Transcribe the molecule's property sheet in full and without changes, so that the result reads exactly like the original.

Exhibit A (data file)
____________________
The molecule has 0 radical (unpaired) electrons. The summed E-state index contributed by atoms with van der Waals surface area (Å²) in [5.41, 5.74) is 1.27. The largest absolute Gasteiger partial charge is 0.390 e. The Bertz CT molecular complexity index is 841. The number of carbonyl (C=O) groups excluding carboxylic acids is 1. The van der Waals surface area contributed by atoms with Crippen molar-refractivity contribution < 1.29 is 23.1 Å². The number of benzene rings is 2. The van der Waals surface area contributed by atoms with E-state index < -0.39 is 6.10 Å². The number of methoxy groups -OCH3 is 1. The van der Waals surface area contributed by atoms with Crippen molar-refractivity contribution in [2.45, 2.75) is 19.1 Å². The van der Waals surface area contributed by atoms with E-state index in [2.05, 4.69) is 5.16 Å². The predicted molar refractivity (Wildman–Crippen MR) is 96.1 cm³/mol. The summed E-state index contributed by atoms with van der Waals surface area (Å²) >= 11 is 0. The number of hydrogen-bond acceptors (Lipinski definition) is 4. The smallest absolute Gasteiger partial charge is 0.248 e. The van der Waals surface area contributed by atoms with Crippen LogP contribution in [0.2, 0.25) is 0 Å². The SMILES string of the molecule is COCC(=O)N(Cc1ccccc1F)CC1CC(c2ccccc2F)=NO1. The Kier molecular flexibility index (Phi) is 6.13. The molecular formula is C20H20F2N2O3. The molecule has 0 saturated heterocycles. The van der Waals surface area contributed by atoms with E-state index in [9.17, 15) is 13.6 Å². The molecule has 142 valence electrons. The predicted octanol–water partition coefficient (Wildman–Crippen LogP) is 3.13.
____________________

The molecule has 0 radical (unpaired) electrons. The summed E-state index contributed by atoms with van der Waals surface area (Å²) in [5.41, 5.74) is 1.27. The largest absolute Gasteiger partial charge is 0.390 e. The Bertz CT molecular complexity index is 841. The number of carbonyl (C=O) groups excluding carboxylic acids is 1. The van der Waals surface area contributed by atoms with Crippen molar-refractivity contribution < 1.29 is 23.1 Å². The number of benzene rings is 2. The van der Waals surface area contributed by atoms with E-state index < -0.39 is 6.10 Å². The number of methoxy groups -OCH3 is 1. The van der Waals surface area contributed by atoms with Crippen molar-refractivity contribution in [2.45, 2.75) is 19.1 Å². The van der Waals surface area contributed by atoms with E-state index in [2.05, 4.69) is 5.16 Å². The predicted molar refractivity (Wildman–Crippen MR) is 96.1 cm³/mol. The summed E-state index contributed by atoms with van der Waals surface area (Å²) >= 11 is 0. The number of hydrogen-bond acceptors (Lipinski definition) is 4. The smallest absolute Gasteiger partial charge is 0.248 e. The van der Waals surface area contributed by atoms with Crippen LogP contribution in [0.2, 0.25) is 0 Å². The SMILES string of the molecule is COCC(=O)N(Cc1ccccc1F)CC1CC(c2ccccc2F)=NO1. The Kier molecular flexibility index (Phi) is 6.13. The molecular formula is C20H20F2N2O3. The molecule has 0 saturated heterocycles. The van der Waals surface area contributed by atoms with E-state index in [9.17, 15) is 13.6 Å². The molecule has 142 valence electrons. The predicted octanol–water partition coefficient (Wildman–Crippen LogP) is 3.13.